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Failings of science

Failings of science
September 30, 2009, 04:40:21 PM
Black metal, like its parent genre Romanticism, was a revolution against the Enlightenment that used the values of the Enlightenment against the common conception of what the Enlightenment meant. In particular, Romanticism targeted rationalism and individualism.

Its mockery of rationalism was to point out, scientifically, how our arrogant scientists pick one thread out of ten thousand, measure its before and after states, and conclude it was the cause of the result of the whole complex process. This is what Michael Crichton called "thin intelligence" or "partial intelligence": the ability of a brain to be very good at a specific process, but useless as to the big picture.

Its mockery of individualism was to point out how individualism is useless in a social context, and is only a means to the end of experiencing life, so those who use socialized individualism as a goal are, of course, delusional idiots.

Here we can see bad science on the march with "statistical superstition" as described above:

Quote
Social status in childhood appears to influence one's health in adulthood, according to a 30-year study published today.

The study tracked more than 14,000 children born in Sweden in 1953. They were followed through 2003. When the children were in sixth grade, they were assessed for their degree of popularity, power and social status. The information was matched to data on subsequent hospital admissions recorded from 1973 to 2003.

The analysis showed the least-popular people in childhood had the highest overall risk of serious health problems as adults. They were four times as likely to be hospitalized for hormonal, nutritional or metabolic diseases compared with their popular classmates. They were more than twice as likely to develop mental health and behavioral problems and more than five times as likely to be admitted for unintentional poisoning. Finally, they were more prone to develop drug and alcohol abuse problems and heart disease.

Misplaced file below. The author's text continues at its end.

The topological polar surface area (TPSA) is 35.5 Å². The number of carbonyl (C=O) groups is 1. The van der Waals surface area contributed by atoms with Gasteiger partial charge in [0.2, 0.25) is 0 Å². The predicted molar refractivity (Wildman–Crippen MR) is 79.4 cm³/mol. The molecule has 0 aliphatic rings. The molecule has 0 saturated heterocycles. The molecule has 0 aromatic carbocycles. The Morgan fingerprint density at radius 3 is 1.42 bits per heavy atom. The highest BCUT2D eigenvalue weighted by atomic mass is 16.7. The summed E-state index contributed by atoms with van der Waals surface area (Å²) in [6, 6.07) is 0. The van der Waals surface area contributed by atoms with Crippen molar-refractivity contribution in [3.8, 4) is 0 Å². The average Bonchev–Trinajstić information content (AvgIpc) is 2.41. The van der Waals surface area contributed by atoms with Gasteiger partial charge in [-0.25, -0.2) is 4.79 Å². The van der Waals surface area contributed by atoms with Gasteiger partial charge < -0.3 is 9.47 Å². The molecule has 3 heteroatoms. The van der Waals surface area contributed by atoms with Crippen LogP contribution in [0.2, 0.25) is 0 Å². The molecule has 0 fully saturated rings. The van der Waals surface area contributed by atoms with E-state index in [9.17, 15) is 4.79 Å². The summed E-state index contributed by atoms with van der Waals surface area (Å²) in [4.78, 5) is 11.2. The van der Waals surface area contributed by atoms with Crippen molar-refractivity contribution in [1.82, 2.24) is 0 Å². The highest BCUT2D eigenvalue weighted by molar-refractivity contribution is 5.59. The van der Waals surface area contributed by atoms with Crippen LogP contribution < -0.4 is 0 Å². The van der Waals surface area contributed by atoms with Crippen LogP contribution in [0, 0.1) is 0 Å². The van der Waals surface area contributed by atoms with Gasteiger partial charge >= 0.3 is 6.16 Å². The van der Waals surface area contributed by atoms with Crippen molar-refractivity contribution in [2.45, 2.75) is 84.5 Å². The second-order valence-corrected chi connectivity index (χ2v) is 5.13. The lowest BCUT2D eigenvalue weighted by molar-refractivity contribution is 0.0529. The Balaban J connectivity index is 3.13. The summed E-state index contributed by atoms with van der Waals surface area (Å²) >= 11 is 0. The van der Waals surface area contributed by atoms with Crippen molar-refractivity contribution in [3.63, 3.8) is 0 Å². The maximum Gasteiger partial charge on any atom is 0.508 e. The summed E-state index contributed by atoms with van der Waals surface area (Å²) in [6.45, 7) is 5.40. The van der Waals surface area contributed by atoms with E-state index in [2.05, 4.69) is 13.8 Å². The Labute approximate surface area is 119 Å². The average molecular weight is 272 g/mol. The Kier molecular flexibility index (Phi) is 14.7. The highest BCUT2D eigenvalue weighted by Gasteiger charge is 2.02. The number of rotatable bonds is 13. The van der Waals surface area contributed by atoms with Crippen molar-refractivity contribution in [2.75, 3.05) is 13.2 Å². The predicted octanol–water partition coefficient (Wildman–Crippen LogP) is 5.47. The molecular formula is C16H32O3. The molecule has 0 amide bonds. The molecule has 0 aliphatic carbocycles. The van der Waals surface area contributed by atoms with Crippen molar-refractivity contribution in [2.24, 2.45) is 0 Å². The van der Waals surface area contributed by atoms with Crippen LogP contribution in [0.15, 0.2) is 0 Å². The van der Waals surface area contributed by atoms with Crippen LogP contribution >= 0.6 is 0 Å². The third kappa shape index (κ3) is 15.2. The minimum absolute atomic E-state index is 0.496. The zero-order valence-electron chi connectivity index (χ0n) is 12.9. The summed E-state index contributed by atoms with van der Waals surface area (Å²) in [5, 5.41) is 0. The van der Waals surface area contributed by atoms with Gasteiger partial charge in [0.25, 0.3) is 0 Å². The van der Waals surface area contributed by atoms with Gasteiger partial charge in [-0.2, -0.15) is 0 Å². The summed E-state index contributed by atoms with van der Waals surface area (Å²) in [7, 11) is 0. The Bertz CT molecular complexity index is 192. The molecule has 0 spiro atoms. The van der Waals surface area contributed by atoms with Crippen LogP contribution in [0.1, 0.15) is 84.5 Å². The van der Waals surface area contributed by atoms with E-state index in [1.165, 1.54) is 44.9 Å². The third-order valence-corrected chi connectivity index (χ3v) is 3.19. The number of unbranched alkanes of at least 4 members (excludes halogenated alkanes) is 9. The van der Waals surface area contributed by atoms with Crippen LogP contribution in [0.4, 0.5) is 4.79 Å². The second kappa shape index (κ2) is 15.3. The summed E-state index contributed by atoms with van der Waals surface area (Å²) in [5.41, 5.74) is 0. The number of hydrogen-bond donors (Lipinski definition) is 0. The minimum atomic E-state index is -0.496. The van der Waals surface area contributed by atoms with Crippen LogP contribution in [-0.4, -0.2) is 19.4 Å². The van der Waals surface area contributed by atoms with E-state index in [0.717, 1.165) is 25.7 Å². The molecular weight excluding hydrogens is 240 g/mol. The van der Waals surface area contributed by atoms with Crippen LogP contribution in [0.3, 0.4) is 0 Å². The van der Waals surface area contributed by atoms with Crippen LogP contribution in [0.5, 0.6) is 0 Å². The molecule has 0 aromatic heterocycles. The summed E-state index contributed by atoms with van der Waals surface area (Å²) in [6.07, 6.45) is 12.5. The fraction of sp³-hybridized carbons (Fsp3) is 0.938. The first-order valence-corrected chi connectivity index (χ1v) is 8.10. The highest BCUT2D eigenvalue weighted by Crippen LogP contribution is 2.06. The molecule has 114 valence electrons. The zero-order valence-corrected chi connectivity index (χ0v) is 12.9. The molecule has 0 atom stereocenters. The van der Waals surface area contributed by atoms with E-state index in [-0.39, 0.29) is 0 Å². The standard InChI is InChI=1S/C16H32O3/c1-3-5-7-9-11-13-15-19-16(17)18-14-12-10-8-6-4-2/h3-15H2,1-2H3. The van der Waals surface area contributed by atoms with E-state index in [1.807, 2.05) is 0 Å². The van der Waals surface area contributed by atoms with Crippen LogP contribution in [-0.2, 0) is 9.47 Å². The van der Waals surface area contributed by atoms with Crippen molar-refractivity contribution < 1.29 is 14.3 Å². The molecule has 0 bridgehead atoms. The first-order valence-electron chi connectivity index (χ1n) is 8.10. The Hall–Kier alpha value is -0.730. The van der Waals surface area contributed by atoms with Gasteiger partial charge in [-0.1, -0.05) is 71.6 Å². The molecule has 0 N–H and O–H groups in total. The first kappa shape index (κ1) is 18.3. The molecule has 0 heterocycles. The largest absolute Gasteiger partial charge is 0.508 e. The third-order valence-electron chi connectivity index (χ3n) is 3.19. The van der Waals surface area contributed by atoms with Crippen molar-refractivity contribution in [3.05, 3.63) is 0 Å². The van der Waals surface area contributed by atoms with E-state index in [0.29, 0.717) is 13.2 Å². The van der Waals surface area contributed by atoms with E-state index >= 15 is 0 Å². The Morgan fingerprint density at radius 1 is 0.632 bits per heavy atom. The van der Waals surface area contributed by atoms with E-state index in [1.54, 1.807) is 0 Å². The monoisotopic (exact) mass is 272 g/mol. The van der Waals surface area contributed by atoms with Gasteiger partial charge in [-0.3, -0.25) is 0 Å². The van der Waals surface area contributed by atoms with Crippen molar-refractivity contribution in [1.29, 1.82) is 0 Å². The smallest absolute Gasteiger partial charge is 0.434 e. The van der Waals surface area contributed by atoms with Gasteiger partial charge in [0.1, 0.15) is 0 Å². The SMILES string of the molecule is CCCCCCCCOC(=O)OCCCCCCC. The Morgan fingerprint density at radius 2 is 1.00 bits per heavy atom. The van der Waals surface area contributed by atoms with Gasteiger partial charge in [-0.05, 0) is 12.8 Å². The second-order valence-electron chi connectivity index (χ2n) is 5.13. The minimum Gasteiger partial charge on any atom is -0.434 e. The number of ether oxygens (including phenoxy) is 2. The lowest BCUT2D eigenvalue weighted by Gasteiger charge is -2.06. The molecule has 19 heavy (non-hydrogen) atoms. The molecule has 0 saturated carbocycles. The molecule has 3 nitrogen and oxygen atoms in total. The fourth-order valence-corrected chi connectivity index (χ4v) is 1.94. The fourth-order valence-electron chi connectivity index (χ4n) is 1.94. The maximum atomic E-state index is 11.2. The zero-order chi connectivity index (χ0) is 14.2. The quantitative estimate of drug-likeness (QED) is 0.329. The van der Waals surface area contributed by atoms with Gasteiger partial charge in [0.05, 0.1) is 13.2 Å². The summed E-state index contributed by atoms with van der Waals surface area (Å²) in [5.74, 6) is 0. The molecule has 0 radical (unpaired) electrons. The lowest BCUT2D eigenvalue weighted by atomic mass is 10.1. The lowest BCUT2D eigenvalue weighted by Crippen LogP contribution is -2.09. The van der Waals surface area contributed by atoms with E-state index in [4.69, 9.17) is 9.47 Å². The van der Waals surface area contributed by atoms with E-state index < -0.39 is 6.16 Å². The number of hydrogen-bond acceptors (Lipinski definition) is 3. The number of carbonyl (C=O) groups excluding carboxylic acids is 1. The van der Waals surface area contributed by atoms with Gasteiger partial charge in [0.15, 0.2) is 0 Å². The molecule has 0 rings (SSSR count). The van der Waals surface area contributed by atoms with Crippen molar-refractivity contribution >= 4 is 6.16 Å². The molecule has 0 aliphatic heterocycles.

Apocalyptic City Times

There are of course here statistical exceptions, who were the kids who were not popular but also had something going for them, like being dissident science jocks or absurdist literature aces. They're talking not about the class geeks, but the people on the lower half of the middle: not popular not because they're freaks, but because they had nothing to offer.

So out of ten thousand reasons why these people might have health problems, we zero in on one: their degree of popularity, itself a highly subjective and non-linear scaling.

We ignore the fact that if they were not popular, there was a proximate cause, mainly that they were probably ill, useless, stupid, disfigured, incontinent, projective vomiters already.

We could get the same figure by measuring those who could spell "vomit" and seeing how they did in later life. The clueless did not prosper; the clued in, and those with clued in parents, did.

No wonder "science" is so bad -- it's done backward. Instead of seeking truth by experimenting, we seek a popular answer and then make narrow cherrypicked-factor studies to justify it.

Re: Failings of science
September 30, 2009, 09:02:30 PM
No wonder "science" is so bad -- it's done backward. Instead of seeking truth by experimenting, we seek a popular answer and then make narrow cherrypicked-factor studies to justify it.

First of all, I wouldn´t make such statement based on a general newspaper article...

These are basic scientific errors and to overcome them is the first thing young scientists are being taught - or as far as my experience goes. But sometimes the problem is somewhere else - sometimes the grant system is set so badly that you have to do and publish nonsense and embrace the popular rhetoric to get money for more important research or "publicity points" which are needed if you want the results of your work to be seen in the academic field.

What You seem to be pointing to is the level of understanding of the scientific method by scientists. I can't talk about America, but i think that more and more people are getting into the scientific sphere and the filter which truly separarated the able and unable begins to tear from within - the reasons are economic.
So it seems just "natural" that scientist are producing their own kind of spam. I don't think it's so much an issue - as long as we strive to have better and better teachers. That's the goal of, I dare say, all of the universities of the world.